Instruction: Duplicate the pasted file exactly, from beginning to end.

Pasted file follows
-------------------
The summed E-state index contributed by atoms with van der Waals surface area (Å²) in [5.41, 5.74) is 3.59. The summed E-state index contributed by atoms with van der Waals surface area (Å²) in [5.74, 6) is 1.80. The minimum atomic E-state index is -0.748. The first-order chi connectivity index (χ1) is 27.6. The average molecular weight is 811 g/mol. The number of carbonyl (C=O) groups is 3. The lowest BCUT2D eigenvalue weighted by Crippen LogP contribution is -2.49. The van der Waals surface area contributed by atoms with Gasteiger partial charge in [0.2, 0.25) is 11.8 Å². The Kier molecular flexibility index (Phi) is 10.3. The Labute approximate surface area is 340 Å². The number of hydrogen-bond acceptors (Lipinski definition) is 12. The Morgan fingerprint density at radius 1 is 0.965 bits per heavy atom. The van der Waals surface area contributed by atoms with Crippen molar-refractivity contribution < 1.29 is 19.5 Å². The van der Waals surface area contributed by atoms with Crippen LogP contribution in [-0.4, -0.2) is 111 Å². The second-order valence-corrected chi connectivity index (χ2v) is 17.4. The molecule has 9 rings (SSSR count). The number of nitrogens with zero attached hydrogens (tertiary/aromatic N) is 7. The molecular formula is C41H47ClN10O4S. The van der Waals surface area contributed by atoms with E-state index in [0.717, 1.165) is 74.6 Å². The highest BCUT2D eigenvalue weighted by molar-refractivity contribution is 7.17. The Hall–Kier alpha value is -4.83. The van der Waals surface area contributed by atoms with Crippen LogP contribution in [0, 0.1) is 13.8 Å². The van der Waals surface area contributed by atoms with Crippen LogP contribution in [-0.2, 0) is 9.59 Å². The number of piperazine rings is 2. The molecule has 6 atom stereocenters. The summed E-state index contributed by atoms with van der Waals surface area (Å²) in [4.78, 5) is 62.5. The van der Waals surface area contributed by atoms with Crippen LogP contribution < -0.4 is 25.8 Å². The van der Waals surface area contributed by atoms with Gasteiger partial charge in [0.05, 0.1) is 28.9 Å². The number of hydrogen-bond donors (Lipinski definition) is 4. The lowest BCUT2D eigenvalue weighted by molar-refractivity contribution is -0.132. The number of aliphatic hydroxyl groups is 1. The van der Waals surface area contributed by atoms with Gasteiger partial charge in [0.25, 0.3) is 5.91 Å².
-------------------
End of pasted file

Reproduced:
The summed E-state index contributed by atoms with van der Waals surface area (Å²) in [5.41, 5.74) is 3.59. The summed E-state index contributed by atoms with van der Waals surface area (Å²) in [5.74, 6) is 1.80. The minimum atomic E-state index is -0.748. The first-order chi connectivity index (χ1) is 27.6. The average molecular weight is 811 g/mol. The number of carbonyl (C=O) groups is 3. The lowest BCUT2D eigenvalue weighted by Crippen LogP contribution is -2.49. The van der Waals surface area contributed by atoms with Gasteiger partial charge in [0.2, 0.25) is 11.8 Å². The Kier molecular flexibility index (Phi) is 10.3. The Labute approximate surface area is 340 Å². The number of hydrogen-bond acceptors (Lipinski definition) is 12. The Morgan fingerprint density at radius 1 is 0.965 bits per heavy atom. The van der Waals surface area contributed by atoms with Crippen molar-refractivity contribution < 1.29 is 19.5 Å². The van der Waals surface area contributed by atoms with Crippen LogP contribution in [-0.4, -0.2) is 111 Å². The second-order valence-corrected chi connectivity index (χ2v) is 17.4. The molecule has 9 rings (SSSR count). The number of nitrogens with zero attached hydrogens (tertiary/aromatic N) is 7. The molecular formula is C41H47ClN10O4S. The van der Waals surface area contributed by atoms with E-state index in [0.717, 1.165) is 74.6 Å². The highest BCUT2D eigenvalue weighted by molar-refractivity contribution is 7.17. The Hall–Kier alpha value is -4.83. The van der Waals surface area contributed by atoms with Crippen LogP contribution in [0, 0.1) is 13.8 Å². The van der Waals surface area contributed by atoms with Crippen LogP contribution in [-0.2, 0) is 9.59 Å². The number of piperazine rings is 2. The molecule has 6 atom stereocenters. The summed E-state index contributed by atoms with van der Waals surface area (Å²) in [4.78, 5) is 62.5. The van der Waals surface area contributed by atoms with Crippen LogP contribution < -0.4 is 25.8 Å². The van der Waals surface area contributed by atoms with Gasteiger partial charge in [0.05, 0.1) is 28.9 Å². The number of hydrogen-bond donors (Lipinski definition) is 4. The lowest BCUT2D eigenvalue weighted by molar-refractivity contribution is -0.132. The number of aliphatic hydroxyl groups is 1. The van der Waals surface area contributed by atoms with Gasteiger partial charge in [0.25, 0.3) is 5.91 Å².